Þjórsá at the height of the Hekla, view of the Búrfell
|muzzle||In the Atlantic Ocean
|Catchment area||7530 km²|
HHQ (1948, 1949)
|20 m³ / s
3000 m³ / s
|Reservoirs flowed through||Sultartangalón|
|Waterfalls: Urriðafoss , Tröllkonuhlaup|
Þjórsárver, headwaters of the river at the foot of Hofsjökull
The Þjórsá ( Icelandic pronunciation [ θjour̥sau ], German transcription Thjorsa ) is a river in southern Iceland . At 230 km, it is the longest river on the island. The catchment area of the zugsjórsá covers 7,530 km² or 7.2% of the total surface of Iceland. Near the mouth of the Urriðafoss waterfall , the average amount of water in summer is 350–700 m³ / sec.
About the name of the river it says in the land registry : “órarinn was the name of a man, the son of Þorkell ... He came with his ship into the Þjórsárós (that is the mouth of the Þjórsá). He had a cow's head on the bow and that's what the river is named for. "( Altisl. Þjór " cow ")
The Þjórsá rises on the Hofsjökull glacier mainly at the Þjórsárjökull glacier tongue , where the river Bergvatnskvísl is called Þjórsár , often just Bergvatnskvísl . But it also draws water from springs near the Þjórsárdrög and from a well-known nature reserve, a moor area with springs called Þjórsárver . The river is named jórsá from the place where the streams Háöldakvísl and Fjórðungskvísl from Tungnafellsjökull flow into it.
The main direction of flow follows the alignment of the rift zone from northeast to southwest.
The Þjórsá makes its way partly through narrow gorges over the Icelandic highlands . In doing so, she falls over several waterfalls. The total gradient here, roughly at the height of the Hekla, is 280 m for 40 km. The enormous energy of the river and its tributaries such as the Tungnaá have been used here in some power stations. The Tungnaá, for example, now flows into the Þjórsá in a reservoir, Sultartangalón . The Búrfell power plant uses the power primarily at the Tröllkónuhlaup waterfall , which has now almost dried up because part of the water is allowed to flow in channels through the Búrfell mountain , where the water power drives the turbines in a turbine house on the other side. In 2012 another power plant was under construction at Búðarháls.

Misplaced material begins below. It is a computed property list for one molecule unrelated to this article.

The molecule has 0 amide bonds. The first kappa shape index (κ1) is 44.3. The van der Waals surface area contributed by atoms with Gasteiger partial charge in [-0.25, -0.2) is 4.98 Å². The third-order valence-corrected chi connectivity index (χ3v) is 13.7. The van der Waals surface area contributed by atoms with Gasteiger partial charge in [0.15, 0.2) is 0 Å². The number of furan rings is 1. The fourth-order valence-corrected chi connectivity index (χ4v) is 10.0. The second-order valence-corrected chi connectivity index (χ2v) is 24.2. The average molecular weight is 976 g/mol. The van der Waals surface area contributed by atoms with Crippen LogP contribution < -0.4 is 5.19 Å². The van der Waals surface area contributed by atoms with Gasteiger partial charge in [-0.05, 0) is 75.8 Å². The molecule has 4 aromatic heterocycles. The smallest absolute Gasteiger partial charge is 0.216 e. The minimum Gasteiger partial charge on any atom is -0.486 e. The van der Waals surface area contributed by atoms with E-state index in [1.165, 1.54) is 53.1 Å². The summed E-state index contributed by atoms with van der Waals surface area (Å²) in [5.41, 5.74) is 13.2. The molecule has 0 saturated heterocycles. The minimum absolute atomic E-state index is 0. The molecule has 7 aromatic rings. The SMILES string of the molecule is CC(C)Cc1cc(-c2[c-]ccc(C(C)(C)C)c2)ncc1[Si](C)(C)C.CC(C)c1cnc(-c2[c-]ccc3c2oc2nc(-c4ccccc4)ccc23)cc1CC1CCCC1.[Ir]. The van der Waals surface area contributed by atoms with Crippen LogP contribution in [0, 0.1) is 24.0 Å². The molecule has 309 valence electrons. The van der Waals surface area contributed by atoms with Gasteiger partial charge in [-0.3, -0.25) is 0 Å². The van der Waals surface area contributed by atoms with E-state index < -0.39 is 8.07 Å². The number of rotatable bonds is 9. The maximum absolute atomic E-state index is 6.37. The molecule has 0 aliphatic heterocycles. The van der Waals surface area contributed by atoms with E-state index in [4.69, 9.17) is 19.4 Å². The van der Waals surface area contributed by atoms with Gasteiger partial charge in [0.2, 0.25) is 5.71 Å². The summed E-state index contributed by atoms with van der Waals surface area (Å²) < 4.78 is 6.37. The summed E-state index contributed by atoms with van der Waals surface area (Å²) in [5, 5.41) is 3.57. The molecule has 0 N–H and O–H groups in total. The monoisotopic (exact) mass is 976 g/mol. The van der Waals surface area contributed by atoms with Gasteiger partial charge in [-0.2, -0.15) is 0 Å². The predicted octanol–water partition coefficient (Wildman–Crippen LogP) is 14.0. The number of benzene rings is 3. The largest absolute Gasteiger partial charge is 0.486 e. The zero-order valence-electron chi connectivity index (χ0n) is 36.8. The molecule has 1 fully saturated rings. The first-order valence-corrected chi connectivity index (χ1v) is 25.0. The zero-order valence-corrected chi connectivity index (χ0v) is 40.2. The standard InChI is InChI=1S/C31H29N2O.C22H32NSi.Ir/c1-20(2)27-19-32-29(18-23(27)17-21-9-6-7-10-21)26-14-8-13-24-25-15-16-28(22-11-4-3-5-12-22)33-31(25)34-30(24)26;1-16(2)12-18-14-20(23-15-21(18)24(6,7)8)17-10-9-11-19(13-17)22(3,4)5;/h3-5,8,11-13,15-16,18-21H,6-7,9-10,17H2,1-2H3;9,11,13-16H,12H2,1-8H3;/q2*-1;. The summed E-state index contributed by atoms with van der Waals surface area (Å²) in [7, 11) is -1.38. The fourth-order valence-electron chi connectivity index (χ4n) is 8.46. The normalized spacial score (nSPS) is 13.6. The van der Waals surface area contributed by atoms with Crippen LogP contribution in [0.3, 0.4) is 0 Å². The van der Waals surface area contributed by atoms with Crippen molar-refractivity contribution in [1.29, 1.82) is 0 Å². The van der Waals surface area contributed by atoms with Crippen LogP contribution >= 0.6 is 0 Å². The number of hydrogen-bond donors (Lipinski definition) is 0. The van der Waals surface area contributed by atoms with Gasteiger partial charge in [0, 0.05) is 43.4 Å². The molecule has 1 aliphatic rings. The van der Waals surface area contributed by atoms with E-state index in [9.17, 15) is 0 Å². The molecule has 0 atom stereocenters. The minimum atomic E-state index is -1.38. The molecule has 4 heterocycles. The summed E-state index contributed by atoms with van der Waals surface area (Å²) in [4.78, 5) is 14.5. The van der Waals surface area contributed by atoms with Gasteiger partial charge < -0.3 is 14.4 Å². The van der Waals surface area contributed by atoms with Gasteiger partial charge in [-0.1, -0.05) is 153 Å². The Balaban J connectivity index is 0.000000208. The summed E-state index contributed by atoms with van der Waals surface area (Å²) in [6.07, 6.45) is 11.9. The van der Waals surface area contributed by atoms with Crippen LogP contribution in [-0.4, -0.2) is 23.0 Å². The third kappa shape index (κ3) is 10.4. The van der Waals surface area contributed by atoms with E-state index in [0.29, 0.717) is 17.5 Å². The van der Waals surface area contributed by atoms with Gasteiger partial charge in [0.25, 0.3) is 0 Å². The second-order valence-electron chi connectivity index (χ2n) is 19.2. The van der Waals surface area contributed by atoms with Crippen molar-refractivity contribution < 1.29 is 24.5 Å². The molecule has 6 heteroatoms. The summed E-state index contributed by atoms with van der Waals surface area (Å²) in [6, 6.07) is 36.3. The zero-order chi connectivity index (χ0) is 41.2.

Later, after taking up the Tungnaá tributary near the historic Stöng farm (see also Háifoss ), the Þjórsá flows into the plain and broadly over various lava fields, etc. a. that 8,000 years as Tungnaárhraun, then.
After that, it branches out more frequently and forms small islands. In the middle of the river is the island of Árnes , which used to be a headland. There is an old thing site on it . The Árnessýsla district is named after the island .
Floods and droughts
The Þjórsá is prone to significant flooding. It even causes the largest in the country, apart from the glacier runs .
The largest tidal waves measured so far in the Þjórsá were over 3,000 m³ / sec. in 1948 and 1949.
Flooding can also be due to the enormous ice formation in some winters. This was the case around winter 2006/2007. In doing so, ice barriers form on bridges, for example, which accumulate the water behind them and thus trigger flooding. Such phenomena are not uncommon in other rivers in Iceland in winter, such as the Hvítá in Borgarfjörður . Farm residents can become island residents.
However, periods of drought have also been identified. Their average amount of water was reduced to just 20 m³ / sec. in April 1963.
In the past the river was a significant obstacle to traffic. This is still the case today in the highlands, where there is only one practicable ford, Sóleyjarhöfðavað . If this cannot be done, people who are traveling in the highlands and have to cross over - for example, looking for sheep or hiking - cross the individual tributaries further north.
Boats used to be used to cross the river. Some ferry stations are known, such as Sandhólaferja, which was already used during the time of the conquest .
The first bridge over the river dates from 1895, it was renewed in 1949 and the ring road runs over it near the Urriðafoss waterfall. Another bridge is in the highlands near the power stations. The Sprengisandur highland slope begins here .
- Íslandshandbókin. Náttúra, saga og sérkenni. 2. bindi. Eds. T. Einarsson, H. Magnússon. Örn og Örlygur, Reykjavík 1989, pp. 769f.
- See: ruv.is RÚV, August 28, 2012; Retrieved September 5, 2012
- cf. Ísland Vega Atlas. Ed. Ferðakort, Reykjavík 2006, 3